Spring, nature’s big colour clash

Spring is my favourite time of the year. Everything makes me smile: Gorgeous sunshiny daffodils, pretty primroses, delicate blossoms, buds bursting out of dead-looking stems, green shoots pushing through unloved soil and new-born lambs frolicking in the fields.  Nature’s having a laugh too, after the serious business of winter she has decided to play a joke on us with her shocking, clashing-colour palette.

At college I was taught about colours and shown how to use the colour wheel. There are books galore on plant and colour combinations, they describe primary and secondary colours, hues and tones. They explain how to harmonise and contrast and show us hot, cool and complimentary planting schemes.

Nowhere do they suggest that brilliant yellow and candy pink make good bed partners. Yet everwhere I look I see daffodils with pink hyacinths, with pink ornamental cherry blossom and with pink tulips. I see rhododendrons splendidly showing off their spectacular flowers in every shade of pink and yellow and I see pink blossomed camellias with bright yellow stamens.

The late Christopher Lloyd of Great Dixter garden was famous for his different colour combinations. He said “We do not all want to float endlessly among silvers, greys and tender pinks in the gentle nicotiana-laden ambient of a summer’s gloaming. Some prefer a bright, brash midday glare with plenty of stuffing”. One of his favourite combinations was the shocking pink Nerine x bowdenii with lemon Limonium sinuatum, to me this is just ok because the yellow is actually lemon but had it been a bright, sunshine yellow then it would be an absolute no no.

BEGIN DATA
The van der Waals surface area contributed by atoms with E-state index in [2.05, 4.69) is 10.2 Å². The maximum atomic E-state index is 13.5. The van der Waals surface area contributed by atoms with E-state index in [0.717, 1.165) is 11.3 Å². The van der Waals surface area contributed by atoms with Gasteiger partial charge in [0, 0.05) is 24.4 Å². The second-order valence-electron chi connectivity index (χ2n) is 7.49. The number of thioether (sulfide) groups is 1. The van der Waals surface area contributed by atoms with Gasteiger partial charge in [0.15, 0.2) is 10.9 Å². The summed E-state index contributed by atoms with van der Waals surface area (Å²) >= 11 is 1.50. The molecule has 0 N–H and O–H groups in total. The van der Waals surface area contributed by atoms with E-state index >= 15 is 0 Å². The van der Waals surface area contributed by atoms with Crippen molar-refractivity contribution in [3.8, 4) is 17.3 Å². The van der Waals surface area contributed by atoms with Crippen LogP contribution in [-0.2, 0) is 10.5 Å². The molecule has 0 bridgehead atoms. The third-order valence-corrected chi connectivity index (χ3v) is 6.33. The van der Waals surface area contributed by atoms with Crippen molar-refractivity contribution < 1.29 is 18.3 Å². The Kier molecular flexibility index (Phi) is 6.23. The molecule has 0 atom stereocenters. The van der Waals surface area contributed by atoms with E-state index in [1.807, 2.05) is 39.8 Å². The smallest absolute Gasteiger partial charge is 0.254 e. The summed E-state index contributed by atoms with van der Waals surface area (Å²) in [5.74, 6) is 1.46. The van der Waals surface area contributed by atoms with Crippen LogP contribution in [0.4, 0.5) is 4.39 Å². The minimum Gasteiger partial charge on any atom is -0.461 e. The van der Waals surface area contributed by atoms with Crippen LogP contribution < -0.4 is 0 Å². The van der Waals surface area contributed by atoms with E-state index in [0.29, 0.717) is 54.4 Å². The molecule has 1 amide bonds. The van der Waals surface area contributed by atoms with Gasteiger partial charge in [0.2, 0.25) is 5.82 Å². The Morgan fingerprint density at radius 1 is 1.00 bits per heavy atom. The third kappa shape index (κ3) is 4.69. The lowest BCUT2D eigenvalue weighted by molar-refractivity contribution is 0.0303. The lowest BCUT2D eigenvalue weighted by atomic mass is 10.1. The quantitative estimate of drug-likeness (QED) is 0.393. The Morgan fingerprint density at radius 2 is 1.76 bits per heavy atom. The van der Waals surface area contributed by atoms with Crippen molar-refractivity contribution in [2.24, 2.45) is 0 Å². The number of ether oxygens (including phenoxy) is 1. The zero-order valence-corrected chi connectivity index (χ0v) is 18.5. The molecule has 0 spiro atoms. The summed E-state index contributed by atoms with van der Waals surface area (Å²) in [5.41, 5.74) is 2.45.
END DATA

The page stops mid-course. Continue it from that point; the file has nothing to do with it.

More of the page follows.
It’s interesting that some plants have built in clashes; Many pink paeonia have golden yellow stamens, there’s the odd pink hemerocallis with yellow veins running through the flowers and lilium and alstromeria are well known for being ‘show offs’ with their exotic colour schemes.

Pastel shades of yellows and pinks look ok together but perhaps are best suited to ’Martha Stewart’ kitchens. Bright cerise pinks give a great contrast to any yellow but pretty cherry blossom pink and bright yellow daffodils, I just don’t get.

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